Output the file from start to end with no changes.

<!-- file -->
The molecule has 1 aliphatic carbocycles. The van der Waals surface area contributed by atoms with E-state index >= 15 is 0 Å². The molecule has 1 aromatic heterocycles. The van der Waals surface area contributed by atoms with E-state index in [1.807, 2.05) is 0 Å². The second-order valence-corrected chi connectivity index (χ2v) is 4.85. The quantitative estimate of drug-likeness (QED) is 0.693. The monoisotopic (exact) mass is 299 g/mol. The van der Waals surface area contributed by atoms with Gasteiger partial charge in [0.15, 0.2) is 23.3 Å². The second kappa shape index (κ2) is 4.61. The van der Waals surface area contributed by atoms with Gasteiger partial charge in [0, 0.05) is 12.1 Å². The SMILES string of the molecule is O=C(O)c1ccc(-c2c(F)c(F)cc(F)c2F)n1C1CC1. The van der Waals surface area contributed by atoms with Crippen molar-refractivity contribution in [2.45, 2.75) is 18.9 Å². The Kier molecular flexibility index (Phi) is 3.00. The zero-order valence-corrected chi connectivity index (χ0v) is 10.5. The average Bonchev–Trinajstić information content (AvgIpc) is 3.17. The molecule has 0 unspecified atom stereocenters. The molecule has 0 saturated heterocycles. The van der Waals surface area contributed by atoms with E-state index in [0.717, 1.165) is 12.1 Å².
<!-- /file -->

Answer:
The molecule has 1 aliphatic carbocycles. The van der Waals surface area contributed by atoms with E-state index >= 15 is 0 Å². The molecule has 1 aromatic heterocycles. The van der Waals surface area contributed by atoms with E-state index in [1.807, 2.05) is 0 Å². The second-order valence-corrected chi connectivity index (χ2v) is 4.85. The quantitative estimate of drug-likeness (QED) is 0.693. The monoisotopic (exact) mass is 299 g/mol. The van der Waals surface area contributed by atoms with Gasteiger partial charge in [0.15, 0.2) is 23.3 Å². The second kappa shape index (κ2) is 4.61. The van der Waals surface area contributed by atoms with Gasteiger partial charge in [0, 0.05) is 12.1 Å². The SMILES string of the molecule is O=C(O)c1ccc(-c2c(F)c(F)cc(F)c2F)n1C1CC1. The van der Waals surface area contributed by atoms with Crippen molar-refractivity contribution in [2.45, 2.75) is 18.9 Å². The Kier molecular flexibility index (Phi) is 3.00. The zero-order valence-corrected chi connectivity index (χ0v) is 10.5. The average Bonchev–Trinajstić information content (AvgIpc) is 3.17. The molecule has 0 unspecified atom stereocenters. The molecule has 0 saturated heterocycles. The van der Waals surface area contributed by atoms with E-state index in [0.717, 1.165) is 12.1 Å².